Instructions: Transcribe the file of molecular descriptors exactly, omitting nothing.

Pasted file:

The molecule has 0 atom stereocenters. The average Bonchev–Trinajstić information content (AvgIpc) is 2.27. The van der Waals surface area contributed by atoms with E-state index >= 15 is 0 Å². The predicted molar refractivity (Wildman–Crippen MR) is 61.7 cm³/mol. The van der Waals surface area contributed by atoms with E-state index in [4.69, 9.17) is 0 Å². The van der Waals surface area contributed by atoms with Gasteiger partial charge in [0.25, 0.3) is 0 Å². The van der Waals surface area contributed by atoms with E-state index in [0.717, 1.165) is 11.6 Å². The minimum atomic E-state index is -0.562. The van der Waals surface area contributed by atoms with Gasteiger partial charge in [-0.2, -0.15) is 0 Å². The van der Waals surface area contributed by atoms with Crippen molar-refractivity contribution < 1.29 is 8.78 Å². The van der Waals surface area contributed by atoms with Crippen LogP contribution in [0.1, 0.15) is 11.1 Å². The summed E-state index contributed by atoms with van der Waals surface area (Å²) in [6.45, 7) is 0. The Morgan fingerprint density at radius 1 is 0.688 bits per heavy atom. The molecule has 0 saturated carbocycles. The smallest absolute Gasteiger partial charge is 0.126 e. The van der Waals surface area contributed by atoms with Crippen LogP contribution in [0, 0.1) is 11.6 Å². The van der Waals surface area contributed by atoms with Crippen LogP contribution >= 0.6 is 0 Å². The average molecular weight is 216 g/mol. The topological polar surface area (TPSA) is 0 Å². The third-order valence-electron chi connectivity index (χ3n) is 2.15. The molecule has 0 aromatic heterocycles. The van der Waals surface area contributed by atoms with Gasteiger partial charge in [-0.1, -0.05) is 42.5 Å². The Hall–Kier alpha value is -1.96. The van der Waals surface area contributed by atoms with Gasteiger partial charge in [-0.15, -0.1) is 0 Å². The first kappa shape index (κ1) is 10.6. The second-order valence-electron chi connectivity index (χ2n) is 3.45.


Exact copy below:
The molecule has 0 atom stereocenters. The average Bonchev–Trinajstić information content (AvgIpc) is 2.27. The van der Waals surface area contributed by atoms with E-state index >= 15 is 0 Å². The predicted molar refractivity (Wildman–Crippen MR) is 61.7 cm³/mol. The van der Waals surface area contributed by atoms with E-state index in [4.69, 9.17) is 0 Å². The van der Waals surface area contributed by atoms with Gasteiger partial charge in [0.25, 0.3) is 0 Å². The van der Waals surface area contributed by atoms with E-state index in [0.717, 1.165) is 11.6 Å². The minimum atomic E-state index is -0.562. The van der Waals surface area contributed by atoms with Gasteiger partial charge in [-0.2, -0.15) is 0 Å². The van der Waals surface area contributed by atoms with Crippen molar-refractivity contribution < 1.29 is 8.78 Å². The van der Waals surface area contributed by atoms with Crippen LogP contribution in [0.1, 0.15) is 11.1 Å². The summed E-state index contributed by atoms with van der Waals surface area (Å²) in [6.45, 7) is 0. The Morgan fingerprint density at radius 1 is 0.688 bits per heavy atom. The molecule has 0 saturated carbocycles. The smallest absolute Gasteiger partial charge is 0.126 e. The van der Waals surface area contributed by atoms with Crippen LogP contribution in [0, 0.1) is 11.6 Å². The van der Waals surface area contributed by atoms with Crippen LogP contribution >= 0.6 is 0 Å². The average molecular weight is 216 g/mol. The topological polar surface area (TPSA) is 0 Å². The third-order valence-electron chi connectivity index (χ3n) is 2.15. The molecule has 0 aromatic heterocycles. The van der Waals surface area contributed by atoms with Gasteiger partial charge in [-0.1, -0.05) is 42.5 Å². The Hall–Kier alpha value is -1.96. The van der Waals surface area contributed by atoms with Gasteiger partial charge in [-0.15, -0.1) is 0 Å². The first kappa shape index (κ1) is 10.6. The second-order valence-electron chi connectivity index (χ2n) is 3.45.